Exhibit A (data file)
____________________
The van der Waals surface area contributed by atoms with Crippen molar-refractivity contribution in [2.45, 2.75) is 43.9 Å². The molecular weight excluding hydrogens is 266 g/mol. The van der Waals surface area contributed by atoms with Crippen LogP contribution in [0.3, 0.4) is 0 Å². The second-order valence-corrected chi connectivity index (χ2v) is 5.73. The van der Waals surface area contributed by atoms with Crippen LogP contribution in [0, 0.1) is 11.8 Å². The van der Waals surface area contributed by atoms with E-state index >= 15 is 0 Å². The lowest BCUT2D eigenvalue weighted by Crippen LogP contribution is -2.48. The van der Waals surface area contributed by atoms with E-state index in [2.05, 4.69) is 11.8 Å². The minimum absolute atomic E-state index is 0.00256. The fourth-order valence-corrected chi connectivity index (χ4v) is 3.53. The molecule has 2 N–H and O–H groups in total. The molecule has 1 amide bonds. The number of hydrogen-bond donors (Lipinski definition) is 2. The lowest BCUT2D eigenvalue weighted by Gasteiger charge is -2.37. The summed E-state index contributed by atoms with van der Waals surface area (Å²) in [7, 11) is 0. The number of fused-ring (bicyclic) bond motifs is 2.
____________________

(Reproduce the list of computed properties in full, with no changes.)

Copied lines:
The van der Waals surface area contributed by atoms with Crippen molar-refractivity contribution in [2.45, 2.75) is 43.9 Å². The molecular weight excluding hydrogens is 266 g/mol. The van der Waals surface area contributed by atoms with Crippen LogP contribution in [0.3, 0.4) is 0 Å². The second-order valence-corrected chi connectivity index (χ2v) is 5.73. The van der Waals surface area contributed by atoms with Crippen LogP contribution in [0, 0.1) is 11.8 Å². The van der Waals surface area contributed by atoms with E-state index >= 15 is 0 Å². The lowest BCUT2D eigenvalue weighted by Crippen LogP contribution is -2.48. The van der Waals surface area contributed by atoms with E-state index in [2.05, 4.69) is 11.8 Å². The minimum absolute atomic E-state index is 0.00256. The fourth-order valence-corrected chi connectivity index (χ4v) is 3.53. The molecule has 2 N–H and O–H groups in total. The molecule has 1 amide bonds. The number of hydrogen-bond donors (Lipinski definition) is 2. The lowest BCUT2D eigenvalue weighted by Gasteiger charge is -2.37. The summed E-state index contributed by atoms with van der Waals surface area (Å²) in [7, 11) is 0. The number of fused-ring (bicyclic) bond motifs is 2.